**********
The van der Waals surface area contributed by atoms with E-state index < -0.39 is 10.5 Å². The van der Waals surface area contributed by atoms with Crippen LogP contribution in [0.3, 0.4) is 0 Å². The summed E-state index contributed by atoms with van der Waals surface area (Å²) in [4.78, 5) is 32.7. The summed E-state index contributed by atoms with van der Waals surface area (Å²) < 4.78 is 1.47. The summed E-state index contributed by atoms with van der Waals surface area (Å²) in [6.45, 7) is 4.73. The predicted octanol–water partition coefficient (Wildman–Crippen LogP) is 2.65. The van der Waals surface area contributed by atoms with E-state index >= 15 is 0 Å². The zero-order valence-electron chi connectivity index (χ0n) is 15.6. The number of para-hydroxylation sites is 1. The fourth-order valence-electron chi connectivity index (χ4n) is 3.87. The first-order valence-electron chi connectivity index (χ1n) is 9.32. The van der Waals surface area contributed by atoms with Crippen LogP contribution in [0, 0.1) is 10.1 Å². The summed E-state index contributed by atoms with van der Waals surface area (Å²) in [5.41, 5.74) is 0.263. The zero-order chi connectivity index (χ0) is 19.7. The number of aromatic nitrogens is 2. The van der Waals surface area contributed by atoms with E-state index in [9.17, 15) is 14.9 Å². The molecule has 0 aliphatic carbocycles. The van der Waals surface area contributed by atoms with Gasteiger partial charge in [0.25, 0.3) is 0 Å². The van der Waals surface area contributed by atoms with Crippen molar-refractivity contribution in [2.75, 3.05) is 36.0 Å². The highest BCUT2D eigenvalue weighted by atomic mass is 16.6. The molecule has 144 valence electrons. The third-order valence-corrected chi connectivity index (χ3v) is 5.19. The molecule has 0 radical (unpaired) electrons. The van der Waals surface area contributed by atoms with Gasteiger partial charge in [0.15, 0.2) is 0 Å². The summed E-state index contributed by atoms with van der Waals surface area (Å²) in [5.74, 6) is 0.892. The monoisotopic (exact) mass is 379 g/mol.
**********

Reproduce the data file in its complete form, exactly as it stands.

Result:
The van der Waals surface area contributed by atoms with E-state index < -0.39 is 10.5 Å². The van der Waals surface area contributed by atoms with Crippen LogP contribution in [0.3, 0.4) is 0 Å². The summed E-state index contributed by atoms with van der Waals surface area (Å²) in [4.78, 5) is 32.7. The summed E-state index contributed by atoms with van der Waals surface area (Å²) < 4.78 is 1.47. The summed E-state index contributed by atoms with van der Waals surface area (Å²) in [6.45, 7) is 4.73. The predicted octanol–water partition coefficient (Wildman–Crippen LogP) is 2.65. The van der Waals surface area contributed by atoms with E-state index >= 15 is 0 Å². The zero-order valence-electron chi connectivity index (χ0n) is 15.6. The number of para-hydroxylation sites is 1. The fourth-order valence-electron chi connectivity index (χ4n) is 3.87. The first-order valence-electron chi connectivity index (χ1n) is 9.32. The van der Waals surface area contributed by atoms with Crippen LogP contribution in [0, 0.1) is 10.1 Å². The summed E-state index contributed by atoms with van der Waals surface area (Å²) in [5.41, 5.74) is 0.263. The zero-order chi connectivity index (χ0) is 19.7. The number of aromatic nitrogens is 2. The van der Waals surface area contributed by atoms with E-state index in [9.17, 15) is 14.9 Å². The molecule has 0 aliphatic carbocycles. The van der Waals surface area contributed by atoms with Gasteiger partial charge in [0.25, 0.3) is 0 Å². The van der Waals surface area contributed by atoms with Crippen molar-refractivity contribution in [2.75, 3.05) is 36.0 Å². The highest BCUT2D eigenvalue weighted by atomic mass is 16.6. The molecule has 144 valence electrons. The third-order valence-corrected chi connectivity index (χ3v) is 5.19. The molecule has 0 radical (unpaired) electrons. The van der Waals surface area contributed by atoms with Gasteiger partial charge in [0.15, 0.2) is 0 Å². The summed E-state index contributed by atoms with van der Waals surface area (Å²) in [5.74, 6) is 0.892. The monoisotopic (exact) mass is 379 g/mol.